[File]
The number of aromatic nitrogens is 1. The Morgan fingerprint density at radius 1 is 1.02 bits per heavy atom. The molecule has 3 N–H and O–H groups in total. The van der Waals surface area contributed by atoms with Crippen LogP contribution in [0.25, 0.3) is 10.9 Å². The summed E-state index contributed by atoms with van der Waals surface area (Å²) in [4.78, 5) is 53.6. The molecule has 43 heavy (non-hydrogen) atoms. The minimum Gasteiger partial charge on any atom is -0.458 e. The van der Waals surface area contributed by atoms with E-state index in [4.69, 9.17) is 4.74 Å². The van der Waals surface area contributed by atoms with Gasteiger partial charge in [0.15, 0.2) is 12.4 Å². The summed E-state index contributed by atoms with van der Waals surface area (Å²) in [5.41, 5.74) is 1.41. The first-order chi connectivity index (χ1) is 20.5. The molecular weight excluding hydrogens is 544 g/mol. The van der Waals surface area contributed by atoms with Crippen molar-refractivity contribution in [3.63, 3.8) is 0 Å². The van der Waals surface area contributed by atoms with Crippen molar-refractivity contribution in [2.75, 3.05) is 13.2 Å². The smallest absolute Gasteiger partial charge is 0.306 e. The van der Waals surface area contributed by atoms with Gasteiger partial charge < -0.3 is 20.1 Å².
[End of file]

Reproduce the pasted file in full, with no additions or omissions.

The number of aromatic nitrogens is 1. The Morgan fingerprint density at radius 1 is 1.02 bits per heavy atom. The molecule has 3 N–H and O–H groups in total. The van der Waals surface area contributed by atoms with Crippen LogP contribution in [0.25, 0.3) is 10.9 Å². The summed E-state index contributed by atoms with van der Waals surface area (Å²) in [4.78, 5) is 53.6. The molecule has 43 heavy (non-hydrogen) atoms. The minimum Gasteiger partial charge on any atom is -0.458 e. The van der Waals surface area contributed by atoms with E-state index in [4.69, 9.17) is 4.74 Å². The van der Waals surface area contributed by atoms with Gasteiger partial charge in [0.15, 0.2) is 12.4 Å². The summed E-state index contributed by atoms with van der Waals surface area (Å²) in [5.41, 5.74) is 1.41. The first-order chi connectivity index (χ1) is 20.5. The molecular weight excluding hydrogens is 544 g/mol. The van der Waals surface area contributed by atoms with Crippen molar-refractivity contribution in [3.63, 3.8) is 0 Å². The van der Waals surface area contributed by atoms with Crippen molar-refractivity contribution in [2.75, 3.05) is 13.2 Å². The smallest absolute Gasteiger partial charge is 0.306 e. The van der Waals surface area contributed by atoms with Gasteiger partial charge < -0.3 is 20.1 Å².